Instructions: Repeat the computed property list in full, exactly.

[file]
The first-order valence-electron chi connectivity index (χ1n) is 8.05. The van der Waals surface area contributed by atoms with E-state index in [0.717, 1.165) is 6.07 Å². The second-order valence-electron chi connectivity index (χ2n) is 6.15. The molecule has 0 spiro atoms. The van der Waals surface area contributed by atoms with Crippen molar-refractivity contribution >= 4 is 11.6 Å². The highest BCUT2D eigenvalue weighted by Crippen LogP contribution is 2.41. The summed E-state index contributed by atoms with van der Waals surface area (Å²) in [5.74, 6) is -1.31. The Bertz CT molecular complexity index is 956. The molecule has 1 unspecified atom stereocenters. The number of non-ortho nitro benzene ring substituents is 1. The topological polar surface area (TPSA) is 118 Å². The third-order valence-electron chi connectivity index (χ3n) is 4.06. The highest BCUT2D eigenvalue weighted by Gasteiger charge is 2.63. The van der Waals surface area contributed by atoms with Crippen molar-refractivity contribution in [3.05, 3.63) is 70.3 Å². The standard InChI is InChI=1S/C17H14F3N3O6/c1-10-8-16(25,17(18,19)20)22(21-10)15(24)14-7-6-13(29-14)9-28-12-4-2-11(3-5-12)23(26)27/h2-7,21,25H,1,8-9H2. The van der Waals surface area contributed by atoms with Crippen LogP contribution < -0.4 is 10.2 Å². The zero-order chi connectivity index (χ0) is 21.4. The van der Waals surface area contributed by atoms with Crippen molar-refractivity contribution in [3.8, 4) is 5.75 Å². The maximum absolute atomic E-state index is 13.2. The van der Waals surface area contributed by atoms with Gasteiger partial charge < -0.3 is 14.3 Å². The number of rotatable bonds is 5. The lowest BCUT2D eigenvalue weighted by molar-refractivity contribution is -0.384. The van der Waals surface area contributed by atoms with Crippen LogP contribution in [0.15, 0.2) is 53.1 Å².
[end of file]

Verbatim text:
The first-order valence-electron chi connectivity index (χ1n) is 8.05. The van der Waals surface area contributed by atoms with E-state index in [0.717, 1.165) is 6.07 Å². The second-order valence-electron chi connectivity index (χ2n) is 6.15. The molecule has 0 spiro atoms. The van der Waals surface area contributed by atoms with Crippen molar-refractivity contribution >= 4 is 11.6 Å². The highest BCUT2D eigenvalue weighted by Crippen LogP contribution is 2.41. The summed E-state index contributed by atoms with van der Waals surface area (Å²) in [5.74, 6) is -1.31. The Bertz CT molecular complexity index is 956. The molecule has 1 unspecified atom stereocenters. The number of non-ortho nitro benzene ring substituents is 1. The topological polar surface area (TPSA) is 118 Å². The third-order valence-electron chi connectivity index (χ3n) is 4.06. The highest BCUT2D eigenvalue weighted by Gasteiger charge is 2.63. The van der Waals surface area contributed by atoms with Crippen molar-refractivity contribution in [3.05, 3.63) is 70.3 Å². The standard InChI is InChI=1S/C17H14F3N3O6/c1-10-8-16(25,17(18,19)20)22(21-10)15(24)14-7-6-13(29-14)9-28-12-4-2-11(3-5-12)23(26)27/h2-7,21,25H,1,8-9H2. The van der Waals surface area contributed by atoms with Crippen LogP contribution < -0.4 is 10.2 Å². The zero-order chi connectivity index (χ0) is 21.4. The van der Waals surface area contributed by atoms with Crippen molar-refractivity contribution in [3.8, 4) is 5.75 Å². The maximum absolute atomic E-state index is 13.2. The van der Waals surface area contributed by atoms with Gasteiger partial charge < -0.3 is 14.3 Å². The number of rotatable bonds is 5. The lowest BCUT2D eigenvalue weighted by molar-refractivity contribution is -0.384. The van der Waals surface area contributed by atoms with Crippen LogP contribution in [0.15, 0.2) is 53.1 Å².